Meet the Member Hayden Stump
story by Lindsay Humphrey This is only Hayden Stump’s second season competing in the OHSRA, but he’s adjusted well to stiff competition in both the […]
story by Lindsay Humphrey
It’s been a long time coming, but Meadow Burns is finally competing in the OHSRA. It’s both her first and last year in high school rodeo, so she’s taking in every moment the best she can. “I love the atmosphere and the friendships I’ve made in high school rodeo,” said the 18-year-old from Inola, Oklahoma. “I feel like I’ll have ties to those friends for a lifetime. Nobody knows what we’ll end up doing later on or how we’ll stay in each other’s lives. High school rodeo has been a great learning opportunity – how to deal with different ground, different arenas, and anything else that comes at me.” It was the Eufaula Roundup Club Queen Contest that first introduced Meadow to barrel racing, and she fell in love almost instantly.
“My dad [Dusty] actually entered me in the contest for the princess title because he was a member of the roundup club. He even made a trophy to give me in case I didn’t win. His friend Clifford McElhaney brought it out to me in the arena and I thought I won the world.” Until recently, Meadow believed that trophy was in fact an award from the roundup club, not her dad. She found it quite comical that he kept it a secret for almost 14 years. “Horses were on my mind since I could walk and talk. I rode until I was about 8 and we moved from Checotah. I took a break from horses for a few years to play basketball and golf. I finally realized I would rather be barrel racing.”
It’s taken a couple of different horses to find the right one. Meadow found that in SKB Frosty Express. “We call him Prince and that name fits him well. He knows he’s pretty and likes attention. He nickers at me every morning. I know he loves me.” The palomino gelding came from Bobbi Ward who ran him in barrels at the palomino world show multiple times to earn both a world and reserve title on him. “He’s a really great horse and we’re starting to get along well. I think I can take this horse anywhere and as long as we’re on the same page, we can make solid, clean runs together. He has a lot of heart.” Last summer Meadow was in between horses and found herself on a 10-year-old mare from a friend. “She was a solid 3D horse, and we did pretty well together. She taught me a lot and gave me the confidence I needed to be ready for a better, faster horse like Prince.”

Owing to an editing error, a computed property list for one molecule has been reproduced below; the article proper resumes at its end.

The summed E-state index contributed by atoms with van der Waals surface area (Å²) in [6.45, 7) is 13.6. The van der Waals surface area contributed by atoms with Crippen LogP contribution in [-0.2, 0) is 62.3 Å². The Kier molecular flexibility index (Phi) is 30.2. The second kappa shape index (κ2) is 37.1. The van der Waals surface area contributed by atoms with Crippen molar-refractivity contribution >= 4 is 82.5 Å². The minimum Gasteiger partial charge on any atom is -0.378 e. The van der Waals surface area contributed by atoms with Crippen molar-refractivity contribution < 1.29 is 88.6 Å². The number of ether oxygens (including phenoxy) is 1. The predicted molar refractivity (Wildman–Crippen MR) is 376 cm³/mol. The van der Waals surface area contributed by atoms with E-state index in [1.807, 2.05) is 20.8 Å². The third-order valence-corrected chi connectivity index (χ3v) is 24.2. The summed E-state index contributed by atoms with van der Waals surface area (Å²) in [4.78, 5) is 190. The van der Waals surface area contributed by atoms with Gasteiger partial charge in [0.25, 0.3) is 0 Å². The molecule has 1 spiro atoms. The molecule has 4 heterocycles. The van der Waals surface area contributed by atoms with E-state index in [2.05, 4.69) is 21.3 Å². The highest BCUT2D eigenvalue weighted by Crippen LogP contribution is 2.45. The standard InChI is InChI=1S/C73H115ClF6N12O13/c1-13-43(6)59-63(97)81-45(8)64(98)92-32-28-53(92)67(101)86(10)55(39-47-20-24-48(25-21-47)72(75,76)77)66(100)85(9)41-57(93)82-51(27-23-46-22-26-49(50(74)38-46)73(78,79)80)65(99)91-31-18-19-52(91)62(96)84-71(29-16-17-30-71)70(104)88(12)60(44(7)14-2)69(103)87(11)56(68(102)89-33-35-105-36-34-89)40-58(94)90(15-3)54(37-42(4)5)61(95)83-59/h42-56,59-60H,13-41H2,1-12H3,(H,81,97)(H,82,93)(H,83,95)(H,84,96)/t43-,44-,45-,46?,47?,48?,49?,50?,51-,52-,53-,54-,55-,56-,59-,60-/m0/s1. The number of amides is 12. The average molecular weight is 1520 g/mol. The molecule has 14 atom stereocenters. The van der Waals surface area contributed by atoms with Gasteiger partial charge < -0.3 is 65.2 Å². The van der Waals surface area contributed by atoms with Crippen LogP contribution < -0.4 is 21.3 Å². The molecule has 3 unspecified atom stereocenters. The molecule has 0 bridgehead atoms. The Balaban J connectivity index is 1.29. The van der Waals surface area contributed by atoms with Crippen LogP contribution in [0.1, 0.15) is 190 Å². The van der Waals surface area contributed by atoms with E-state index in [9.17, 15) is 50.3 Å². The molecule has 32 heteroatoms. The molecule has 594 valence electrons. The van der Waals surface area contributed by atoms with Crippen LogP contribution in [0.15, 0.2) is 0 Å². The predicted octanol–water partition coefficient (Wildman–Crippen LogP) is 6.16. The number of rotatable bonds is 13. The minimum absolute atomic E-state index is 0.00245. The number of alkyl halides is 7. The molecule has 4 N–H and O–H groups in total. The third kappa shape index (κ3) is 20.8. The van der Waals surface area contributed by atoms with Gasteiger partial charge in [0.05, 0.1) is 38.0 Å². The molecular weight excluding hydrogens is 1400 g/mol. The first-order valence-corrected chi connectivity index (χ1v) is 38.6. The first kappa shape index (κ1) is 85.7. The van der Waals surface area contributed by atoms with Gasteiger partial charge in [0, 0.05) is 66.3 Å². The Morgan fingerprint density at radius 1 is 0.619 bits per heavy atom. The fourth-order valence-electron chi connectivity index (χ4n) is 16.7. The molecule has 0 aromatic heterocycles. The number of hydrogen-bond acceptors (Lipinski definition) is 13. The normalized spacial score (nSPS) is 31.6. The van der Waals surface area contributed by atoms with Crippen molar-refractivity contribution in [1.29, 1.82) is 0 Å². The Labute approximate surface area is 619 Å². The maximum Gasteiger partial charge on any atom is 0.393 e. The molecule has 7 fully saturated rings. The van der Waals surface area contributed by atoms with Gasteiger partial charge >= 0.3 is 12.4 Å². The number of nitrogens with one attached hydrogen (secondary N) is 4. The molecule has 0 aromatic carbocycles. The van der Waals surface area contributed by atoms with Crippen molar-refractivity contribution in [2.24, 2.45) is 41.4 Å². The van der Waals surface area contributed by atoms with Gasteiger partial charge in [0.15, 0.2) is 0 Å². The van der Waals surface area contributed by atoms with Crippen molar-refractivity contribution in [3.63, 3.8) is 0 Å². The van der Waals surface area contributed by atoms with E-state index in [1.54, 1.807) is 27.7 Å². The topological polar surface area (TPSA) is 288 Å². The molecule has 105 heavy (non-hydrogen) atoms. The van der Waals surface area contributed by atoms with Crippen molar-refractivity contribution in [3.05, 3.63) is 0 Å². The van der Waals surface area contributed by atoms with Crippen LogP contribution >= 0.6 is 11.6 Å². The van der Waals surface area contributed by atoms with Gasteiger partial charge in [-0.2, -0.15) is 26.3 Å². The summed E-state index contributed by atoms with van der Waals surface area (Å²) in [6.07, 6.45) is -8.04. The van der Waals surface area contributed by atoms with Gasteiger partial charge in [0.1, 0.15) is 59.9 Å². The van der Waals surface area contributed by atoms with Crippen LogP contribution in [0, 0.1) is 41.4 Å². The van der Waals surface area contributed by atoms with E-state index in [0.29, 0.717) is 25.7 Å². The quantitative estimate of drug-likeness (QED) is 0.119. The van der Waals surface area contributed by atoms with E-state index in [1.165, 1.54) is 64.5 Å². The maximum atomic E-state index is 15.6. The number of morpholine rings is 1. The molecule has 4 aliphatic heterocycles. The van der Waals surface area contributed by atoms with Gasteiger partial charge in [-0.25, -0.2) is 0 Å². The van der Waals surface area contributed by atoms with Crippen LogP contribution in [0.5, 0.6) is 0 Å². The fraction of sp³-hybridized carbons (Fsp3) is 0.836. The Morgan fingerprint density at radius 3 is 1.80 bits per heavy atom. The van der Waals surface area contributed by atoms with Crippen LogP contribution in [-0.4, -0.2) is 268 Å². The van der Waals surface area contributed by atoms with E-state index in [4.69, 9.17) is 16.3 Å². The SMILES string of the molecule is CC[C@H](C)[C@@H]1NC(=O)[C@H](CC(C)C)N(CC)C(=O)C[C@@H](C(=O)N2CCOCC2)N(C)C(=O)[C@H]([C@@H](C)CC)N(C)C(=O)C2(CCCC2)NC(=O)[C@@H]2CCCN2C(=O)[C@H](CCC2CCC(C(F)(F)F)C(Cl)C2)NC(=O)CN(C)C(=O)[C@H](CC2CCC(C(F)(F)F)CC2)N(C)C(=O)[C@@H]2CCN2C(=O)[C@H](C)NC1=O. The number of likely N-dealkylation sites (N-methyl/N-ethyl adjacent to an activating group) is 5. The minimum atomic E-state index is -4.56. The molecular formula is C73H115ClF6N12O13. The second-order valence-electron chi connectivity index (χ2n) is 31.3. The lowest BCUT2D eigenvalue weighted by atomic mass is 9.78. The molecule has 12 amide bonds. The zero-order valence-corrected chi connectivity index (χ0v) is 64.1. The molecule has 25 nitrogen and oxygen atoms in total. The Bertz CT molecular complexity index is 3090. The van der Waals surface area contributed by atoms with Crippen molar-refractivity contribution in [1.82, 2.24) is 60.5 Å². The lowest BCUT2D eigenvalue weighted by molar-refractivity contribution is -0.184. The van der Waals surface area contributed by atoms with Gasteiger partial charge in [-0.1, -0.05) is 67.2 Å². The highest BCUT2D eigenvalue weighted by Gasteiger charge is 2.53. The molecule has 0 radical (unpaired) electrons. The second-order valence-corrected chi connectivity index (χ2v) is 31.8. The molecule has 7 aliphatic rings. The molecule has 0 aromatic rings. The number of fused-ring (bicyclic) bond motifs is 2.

Hailing from the roundup club is Gale Burdine whose known Meadow for almost her entire life. “She’s always been friends with my parents through the roundup club. She’s helped me through a lot of my lows and every time I get nervous, I call her. At the high school rodeo in Guthrie this fall I probably called her 10 different times. I think of her as my second mom.” Even though horses aren’t her thing, Meadow’s mom [Kaci] is her number one supporter. She’s the support Meadow needs at home that can’t be replicated. “My dad has played a huge role in my time as a barrel racer. He’s a big motivator for me. He pushes me hard and wants me to be good. If he was in charge of my rodeo schedule, I’d be running somewhere every weekend. He has the confidence in me that I lack.”
Now that Meadow has her horsepower figured out, she’s set some goals for herself in the spring season. “I want to place at a high school rodeo on my new horse, that’s my biggest goal. Other than that, I just want to be one with my horse and be confident with him. Even if I don’t place, I’m just glad I get to run at the high school rodeos. They’re so much fun.” Other than rodeo, Meadow keeps busy by competing for the Inola FFA Chapter in livestock judging and cattle grading. She’ll graduate from Inola High School this spring and has a few ideas about what she’d like to do next.
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